This essay discusses plastic surgery pioneer and artist Henry Tonks during the time of his groundbreaking work during World War I at St Mary’s Hospital, Kent.
Contains disturbing images.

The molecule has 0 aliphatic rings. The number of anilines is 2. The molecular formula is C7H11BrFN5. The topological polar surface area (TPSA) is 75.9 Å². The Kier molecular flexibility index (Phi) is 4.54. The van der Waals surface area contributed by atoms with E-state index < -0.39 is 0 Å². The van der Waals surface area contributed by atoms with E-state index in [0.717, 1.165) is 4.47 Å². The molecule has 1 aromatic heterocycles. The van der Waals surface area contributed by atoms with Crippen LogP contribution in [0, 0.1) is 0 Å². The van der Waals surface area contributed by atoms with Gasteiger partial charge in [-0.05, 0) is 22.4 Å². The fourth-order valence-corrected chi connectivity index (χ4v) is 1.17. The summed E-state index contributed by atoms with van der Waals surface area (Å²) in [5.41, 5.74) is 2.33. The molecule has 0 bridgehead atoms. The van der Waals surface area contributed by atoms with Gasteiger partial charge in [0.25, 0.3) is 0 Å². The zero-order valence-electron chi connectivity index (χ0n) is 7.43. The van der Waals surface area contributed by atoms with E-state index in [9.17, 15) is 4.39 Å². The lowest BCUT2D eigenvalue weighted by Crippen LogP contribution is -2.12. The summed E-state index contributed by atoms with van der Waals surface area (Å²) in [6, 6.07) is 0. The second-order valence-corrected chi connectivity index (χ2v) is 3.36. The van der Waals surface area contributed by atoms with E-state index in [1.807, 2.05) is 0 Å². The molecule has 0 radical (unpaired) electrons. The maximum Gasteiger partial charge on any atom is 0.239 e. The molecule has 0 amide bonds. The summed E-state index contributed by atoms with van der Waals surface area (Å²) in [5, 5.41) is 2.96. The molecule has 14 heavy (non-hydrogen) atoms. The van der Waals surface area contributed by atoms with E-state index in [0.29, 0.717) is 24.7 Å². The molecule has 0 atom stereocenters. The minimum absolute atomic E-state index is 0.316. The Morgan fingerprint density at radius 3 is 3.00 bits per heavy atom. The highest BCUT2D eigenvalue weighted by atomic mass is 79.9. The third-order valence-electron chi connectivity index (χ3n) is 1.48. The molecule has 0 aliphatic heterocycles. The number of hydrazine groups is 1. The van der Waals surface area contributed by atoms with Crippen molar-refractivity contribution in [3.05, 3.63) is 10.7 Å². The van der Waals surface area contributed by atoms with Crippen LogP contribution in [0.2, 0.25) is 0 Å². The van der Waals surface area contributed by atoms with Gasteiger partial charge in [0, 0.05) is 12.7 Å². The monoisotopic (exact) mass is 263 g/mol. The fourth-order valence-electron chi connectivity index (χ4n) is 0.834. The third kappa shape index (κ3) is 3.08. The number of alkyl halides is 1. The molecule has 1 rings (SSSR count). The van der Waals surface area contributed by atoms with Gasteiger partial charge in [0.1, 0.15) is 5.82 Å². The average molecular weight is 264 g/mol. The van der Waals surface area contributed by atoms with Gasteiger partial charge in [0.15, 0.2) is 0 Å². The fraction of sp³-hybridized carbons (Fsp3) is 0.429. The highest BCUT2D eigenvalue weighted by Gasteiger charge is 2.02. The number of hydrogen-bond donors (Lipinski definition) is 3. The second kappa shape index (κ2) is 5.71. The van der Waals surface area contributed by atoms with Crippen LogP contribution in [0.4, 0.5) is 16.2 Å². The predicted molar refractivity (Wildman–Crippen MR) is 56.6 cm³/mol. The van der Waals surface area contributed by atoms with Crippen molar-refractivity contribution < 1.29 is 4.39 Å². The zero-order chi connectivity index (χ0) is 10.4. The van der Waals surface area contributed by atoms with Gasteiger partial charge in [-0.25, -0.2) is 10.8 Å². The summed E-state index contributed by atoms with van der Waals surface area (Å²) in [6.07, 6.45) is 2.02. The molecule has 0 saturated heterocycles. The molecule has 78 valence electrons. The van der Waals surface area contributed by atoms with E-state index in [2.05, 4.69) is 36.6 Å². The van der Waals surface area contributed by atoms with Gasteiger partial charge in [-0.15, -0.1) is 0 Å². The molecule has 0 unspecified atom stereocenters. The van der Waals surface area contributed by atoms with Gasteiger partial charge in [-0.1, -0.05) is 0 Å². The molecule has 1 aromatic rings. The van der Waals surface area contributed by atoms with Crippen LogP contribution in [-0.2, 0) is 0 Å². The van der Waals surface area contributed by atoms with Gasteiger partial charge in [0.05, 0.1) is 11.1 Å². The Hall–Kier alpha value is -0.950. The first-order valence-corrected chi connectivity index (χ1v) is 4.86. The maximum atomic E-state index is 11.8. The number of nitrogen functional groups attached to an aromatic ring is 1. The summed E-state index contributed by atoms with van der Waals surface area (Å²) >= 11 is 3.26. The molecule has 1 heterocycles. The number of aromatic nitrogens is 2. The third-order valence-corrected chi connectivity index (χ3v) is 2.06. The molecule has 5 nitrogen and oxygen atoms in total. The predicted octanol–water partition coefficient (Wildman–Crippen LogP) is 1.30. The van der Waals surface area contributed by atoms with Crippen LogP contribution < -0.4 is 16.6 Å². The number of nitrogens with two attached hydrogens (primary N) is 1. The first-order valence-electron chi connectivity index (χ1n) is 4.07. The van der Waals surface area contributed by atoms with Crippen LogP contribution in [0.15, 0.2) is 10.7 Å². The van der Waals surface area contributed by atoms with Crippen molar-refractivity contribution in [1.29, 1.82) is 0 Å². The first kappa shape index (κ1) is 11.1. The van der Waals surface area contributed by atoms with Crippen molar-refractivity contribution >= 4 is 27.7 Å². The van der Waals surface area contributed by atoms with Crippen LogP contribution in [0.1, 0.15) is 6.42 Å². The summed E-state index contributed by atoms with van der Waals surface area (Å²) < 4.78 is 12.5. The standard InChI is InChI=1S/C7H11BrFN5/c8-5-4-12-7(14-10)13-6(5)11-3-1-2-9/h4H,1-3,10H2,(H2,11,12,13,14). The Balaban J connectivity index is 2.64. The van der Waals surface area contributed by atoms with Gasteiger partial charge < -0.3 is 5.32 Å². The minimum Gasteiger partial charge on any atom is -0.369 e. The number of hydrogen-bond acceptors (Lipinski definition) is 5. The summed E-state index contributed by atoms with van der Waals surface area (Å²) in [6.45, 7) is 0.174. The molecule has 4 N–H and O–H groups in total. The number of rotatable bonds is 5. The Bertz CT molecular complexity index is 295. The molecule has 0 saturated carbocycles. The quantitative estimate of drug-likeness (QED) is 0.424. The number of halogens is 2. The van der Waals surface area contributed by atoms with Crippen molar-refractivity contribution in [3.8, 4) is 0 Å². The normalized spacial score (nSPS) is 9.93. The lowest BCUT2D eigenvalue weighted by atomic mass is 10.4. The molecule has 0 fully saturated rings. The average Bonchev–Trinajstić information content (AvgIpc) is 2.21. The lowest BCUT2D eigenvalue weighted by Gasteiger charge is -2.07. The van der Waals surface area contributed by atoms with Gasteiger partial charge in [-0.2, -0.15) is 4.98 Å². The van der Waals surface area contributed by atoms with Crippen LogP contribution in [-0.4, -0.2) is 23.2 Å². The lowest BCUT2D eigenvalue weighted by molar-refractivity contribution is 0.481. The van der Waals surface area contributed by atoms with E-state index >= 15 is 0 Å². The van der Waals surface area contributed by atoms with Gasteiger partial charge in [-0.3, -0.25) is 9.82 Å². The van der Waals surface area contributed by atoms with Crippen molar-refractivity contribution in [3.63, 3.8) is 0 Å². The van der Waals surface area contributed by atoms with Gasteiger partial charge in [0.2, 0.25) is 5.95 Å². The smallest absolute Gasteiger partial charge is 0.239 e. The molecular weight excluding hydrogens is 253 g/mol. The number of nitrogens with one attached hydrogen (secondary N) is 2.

[Excerpt] “There was no ethics committee to debate the legitimacy and uses of Tonks’ work with Gillies’ team, and the patients were not party to discussions about the exhibition, or potential propaganda value, of their wounded faces. Tonks himself thought the pastels ‘rather dreadful subjects for the public view’ and discouraged the interest of officials in the government’s propaganda unit at Wellington House. We don’t know how the men felt about being drawn. We do not even know if they saw their own portraits; mirrors were prohibited in Gillies’ ward at Aldershot, although this didn’t prevent one corporal in the care of Nurse Catherine Black from getting hold of one: having seen his face he asked for a pen and paper so that he could write to his sweetheart, Molly. ‘You’re well enough to see her now,’ Catherine Black remembers saying, ‘Why not let her come down?’ ‘She will never come now,’ he said quietly …”